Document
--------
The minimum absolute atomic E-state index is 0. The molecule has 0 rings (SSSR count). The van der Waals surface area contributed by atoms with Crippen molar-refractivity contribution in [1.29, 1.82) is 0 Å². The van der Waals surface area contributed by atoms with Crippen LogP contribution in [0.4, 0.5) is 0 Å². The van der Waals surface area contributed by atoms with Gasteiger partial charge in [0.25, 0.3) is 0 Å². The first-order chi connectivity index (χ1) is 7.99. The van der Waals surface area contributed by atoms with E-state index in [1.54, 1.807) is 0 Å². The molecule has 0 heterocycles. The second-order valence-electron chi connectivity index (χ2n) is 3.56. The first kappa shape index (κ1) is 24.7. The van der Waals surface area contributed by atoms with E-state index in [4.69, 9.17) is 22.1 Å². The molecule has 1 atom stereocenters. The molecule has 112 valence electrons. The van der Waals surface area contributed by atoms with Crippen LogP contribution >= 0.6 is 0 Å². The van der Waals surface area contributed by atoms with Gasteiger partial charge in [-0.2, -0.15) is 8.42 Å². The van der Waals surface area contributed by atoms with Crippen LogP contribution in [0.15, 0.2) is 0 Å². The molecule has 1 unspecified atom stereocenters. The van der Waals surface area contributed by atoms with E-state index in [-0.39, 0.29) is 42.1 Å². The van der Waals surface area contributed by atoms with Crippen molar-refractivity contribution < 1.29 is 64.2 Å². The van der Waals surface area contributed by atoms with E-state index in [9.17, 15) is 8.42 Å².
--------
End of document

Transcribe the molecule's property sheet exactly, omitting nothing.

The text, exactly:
The minimum absolute atomic E-state index is 0. The molecule has 0 rings (SSSR count). The van der Waals surface area contributed by atoms with Crippen molar-refractivity contribution in [1.29, 1.82) is 0 Å². The van der Waals surface area contributed by atoms with Crippen LogP contribution in [0.4, 0.5) is 0 Å². The van der Waals surface area contributed by atoms with Gasteiger partial charge in [0.25, 0.3) is 0 Å². The first-order chi connectivity index (χ1) is 7.99. The van der Waals surface area contributed by atoms with E-state index in [1.54, 1.807) is 0 Å². The molecule has 0 heterocycles. The second-order valence-electron chi connectivity index (χ2n) is 3.56. The first kappa shape index (κ1) is 24.7. The van der Waals surface area contributed by atoms with E-state index in [4.69, 9.17) is 22.1 Å². The molecule has 1 atom stereocenters. The molecule has 112 valence electrons. The van der Waals surface area contributed by atoms with Crippen LogP contribution >= 0.6 is 0 Å². The van der Waals surface area contributed by atoms with Gasteiger partial charge in [-0.2, -0.15) is 8.42 Å². The van der Waals surface area contributed by atoms with Crippen LogP contribution in [0.15, 0.2) is 0 Å². The molecule has 1 unspecified atom stereocenters. The van der Waals surface area contributed by atoms with E-state index in [-0.39, 0.29) is 42.1 Å². The van der Waals surface area contributed by atoms with Crippen molar-refractivity contribution < 1.29 is 64.2 Å². The van der Waals surface area contributed by atoms with E-state index in [9.17, 15) is 8.42 Å².